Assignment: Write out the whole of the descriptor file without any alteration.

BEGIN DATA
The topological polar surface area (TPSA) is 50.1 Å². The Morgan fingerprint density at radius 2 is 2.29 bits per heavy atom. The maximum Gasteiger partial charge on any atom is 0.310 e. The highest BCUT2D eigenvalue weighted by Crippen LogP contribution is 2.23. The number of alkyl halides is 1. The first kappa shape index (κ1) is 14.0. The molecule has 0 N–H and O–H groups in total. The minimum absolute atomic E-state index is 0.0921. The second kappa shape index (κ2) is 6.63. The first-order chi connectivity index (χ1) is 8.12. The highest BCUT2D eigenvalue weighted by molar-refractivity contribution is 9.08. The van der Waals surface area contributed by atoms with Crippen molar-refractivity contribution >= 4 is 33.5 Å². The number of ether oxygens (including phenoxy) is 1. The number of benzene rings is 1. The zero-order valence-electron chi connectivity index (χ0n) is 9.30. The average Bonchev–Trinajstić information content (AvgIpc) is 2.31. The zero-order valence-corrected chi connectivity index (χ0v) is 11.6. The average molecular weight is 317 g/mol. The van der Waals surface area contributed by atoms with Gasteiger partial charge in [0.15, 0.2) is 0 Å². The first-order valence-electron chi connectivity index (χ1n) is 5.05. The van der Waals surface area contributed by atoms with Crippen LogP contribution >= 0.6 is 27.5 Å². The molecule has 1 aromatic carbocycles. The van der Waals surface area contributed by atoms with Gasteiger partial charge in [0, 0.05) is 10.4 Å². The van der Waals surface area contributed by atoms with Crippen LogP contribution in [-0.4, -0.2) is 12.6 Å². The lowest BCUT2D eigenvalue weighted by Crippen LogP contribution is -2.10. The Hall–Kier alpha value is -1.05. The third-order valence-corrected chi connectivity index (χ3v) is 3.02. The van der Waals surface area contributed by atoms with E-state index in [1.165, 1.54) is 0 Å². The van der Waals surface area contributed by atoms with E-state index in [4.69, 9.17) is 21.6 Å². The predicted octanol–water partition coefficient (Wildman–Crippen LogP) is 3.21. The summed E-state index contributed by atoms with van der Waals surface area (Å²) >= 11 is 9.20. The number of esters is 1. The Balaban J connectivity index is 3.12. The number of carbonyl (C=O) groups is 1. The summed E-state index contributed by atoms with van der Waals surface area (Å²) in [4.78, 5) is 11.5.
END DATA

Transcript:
The topological polar surface area (TPSA) is 50.1 Å². The Morgan fingerprint density at radius 2 is 2.29 bits per heavy atom. The maximum Gasteiger partial charge on any atom is 0.310 e. The highest BCUT2D eigenvalue weighted by Crippen LogP contribution is 2.23. The number of alkyl halides is 1. The first kappa shape index (κ1) is 14.0. The molecule has 0 N–H and O–H groups in total. The minimum absolute atomic E-state index is 0.0921. The second kappa shape index (κ2) is 6.63. The first-order chi connectivity index (χ1) is 8.12. The highest BCUT2D eigenvalue weighted by molar-refractivity contribution is 9.08. The van der Waals surface area contributed by atoms with Crippen molar-refractivity contribution >= 4 is 33.5 Å². The number of ether oxygens (including phenoxy) is 1. The number of benzene rings is 1. The zero-order valence-electron chi connectivity index (χ0n) is 9.30. The average Bonchev–Trinajstić information content (AvgIpc) is 2.31. The zero-order valence-corrected chi connectivity index (χ0v) is 11.6. The average molecular weight is 317 g/mol. The van der Waals surface area contributed by atoms with Gasteiger partial charge in [0.15, 0.2) is 0 Å². The first-order valence-electron chi connectivity index (χ1n) is 5.05. The van der Waals surface area contributed by atoms with Crippen LogP contribution >= 0.6 is 27.5 Å². The molecule has 1 aromatic carbocycles. The van der Waals surface area contributed by atoms with Gasteiger partial charge in [0, 0.05) is 10.4 Å². The van der Waals surface area contributed by atoms with Crippen LogP contribution in [-0.4, -0.2) is 12.6 Å². The lowest BCUT2D eigenvalue weighted by Crippen LogP contribution is -2.10. The Hall–Kier alpha value is -1.05. The third-order valence-corrected chi connectivity index (χ3v) is 3.02. The van der Waals surface area contributed by atoms with E-state index in [1.165, 1.54) is 0 Å². The van der Waals surface area contributed by atoms with E-state index in [4.69, 9.17) is 21.6 Å². The predicted octanol–water partition coefficient (Wildman–Crippen LogP) is 3.21. The summed E-state index contributed by atoms with van der Waals surface area (Å²) >= 11 is 9.20. The number of esters is 1. The Balaban J connectivity index is 3.12. The number of carbonyl (C=O) groups is 1. The summed E-state index contributed by atoms with van der Waals surface area (Å²) in [4.78, 5) is 11.5.